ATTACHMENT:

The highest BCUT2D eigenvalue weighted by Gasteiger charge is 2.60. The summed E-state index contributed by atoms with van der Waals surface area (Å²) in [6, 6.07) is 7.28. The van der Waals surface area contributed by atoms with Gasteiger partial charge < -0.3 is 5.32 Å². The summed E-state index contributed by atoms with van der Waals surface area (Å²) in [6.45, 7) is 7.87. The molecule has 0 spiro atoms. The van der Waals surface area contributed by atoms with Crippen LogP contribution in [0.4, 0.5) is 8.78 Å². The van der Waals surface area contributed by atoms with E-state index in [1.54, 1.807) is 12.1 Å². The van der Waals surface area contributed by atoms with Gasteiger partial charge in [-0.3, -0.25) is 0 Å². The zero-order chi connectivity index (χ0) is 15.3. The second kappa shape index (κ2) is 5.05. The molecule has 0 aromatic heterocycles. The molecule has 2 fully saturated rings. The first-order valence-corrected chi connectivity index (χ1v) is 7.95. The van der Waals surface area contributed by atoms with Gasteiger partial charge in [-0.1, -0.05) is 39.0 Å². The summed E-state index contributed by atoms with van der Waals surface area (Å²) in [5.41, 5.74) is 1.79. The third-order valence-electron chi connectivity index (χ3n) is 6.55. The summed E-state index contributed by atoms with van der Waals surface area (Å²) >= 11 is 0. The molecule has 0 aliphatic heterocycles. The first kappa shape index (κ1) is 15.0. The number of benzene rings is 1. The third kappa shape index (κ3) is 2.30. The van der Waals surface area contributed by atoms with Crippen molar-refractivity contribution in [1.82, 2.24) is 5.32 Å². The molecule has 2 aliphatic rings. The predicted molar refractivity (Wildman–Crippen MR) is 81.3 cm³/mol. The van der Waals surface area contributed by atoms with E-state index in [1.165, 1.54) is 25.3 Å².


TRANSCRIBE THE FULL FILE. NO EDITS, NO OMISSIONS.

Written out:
The highest BCUT2D eigenvalue weighted by Gasteiger charge is 2.60. The summed E-state index contributed by atoms with van der Waals surface area (Å²) in [6, 6.07) is 7.28. The van der Waals surface area contributed by atoms with Gasteiger partial charge < -0.3 is 5.32 Å². The summed E-state index contributed by atoms with van der Waals surface area (Å²) in [6.45, 7) is 7.87. The molecule has 0 spiro atoms. The van der Waals surface area contributed by atoms with Crippen LogP contribution in [0.4, 0.5) is 8.78 Å². The van der Waals surface area contributed by atoms with E-state index in [1.54, 1.807) is 12.1 Å². The van der Waals surface area contributed by atoms with Gasteiger partial charge in [-0.3, -0.25) is 0 Å². The zero-order chi connectivity index (χ0) is 15.3. The second kappa shape index (κ2) is 5.05. The molecule has 0 aromatic heterocycles. The molecule has 2 fully saturated rings. The first-order valence-corrected chi connectivity index (χ1v) is 7.95. The van der Waals surface area contributed by atoms with Gasteiger partial charge in [-0.1, -0.05) is 39.0 Å². The summed E-state index contributed by atoms with van der Waals surface area (Å²) in [5.41, 5.74) is 1.79. The third-order valence-electron chi connectivity index (χ3n) is 6.55. The summed E-state index contributed by atoms with van der Waals surface area (Å²) >= 11 is 0. The molecule has 0 aliphatic heterocycles. The first kappa shape index (κ1) is 15.0. The number of benzene rings is 1. The third kappa shape index (κ3) is 2.30. The van der Waals surface area contributed by atoms with Crippen molar-refractivity contribution in [1.82, 2.24) is 5.32 Å². The molecule has 2 aliphatic rings. The predicted molar refractivity (Wildman–Crippen MR) is 81.3 cm³/mol. The van der Waals surface area contributed by atoms with E-state index in [1.165, 1.54) is 25.3 Å².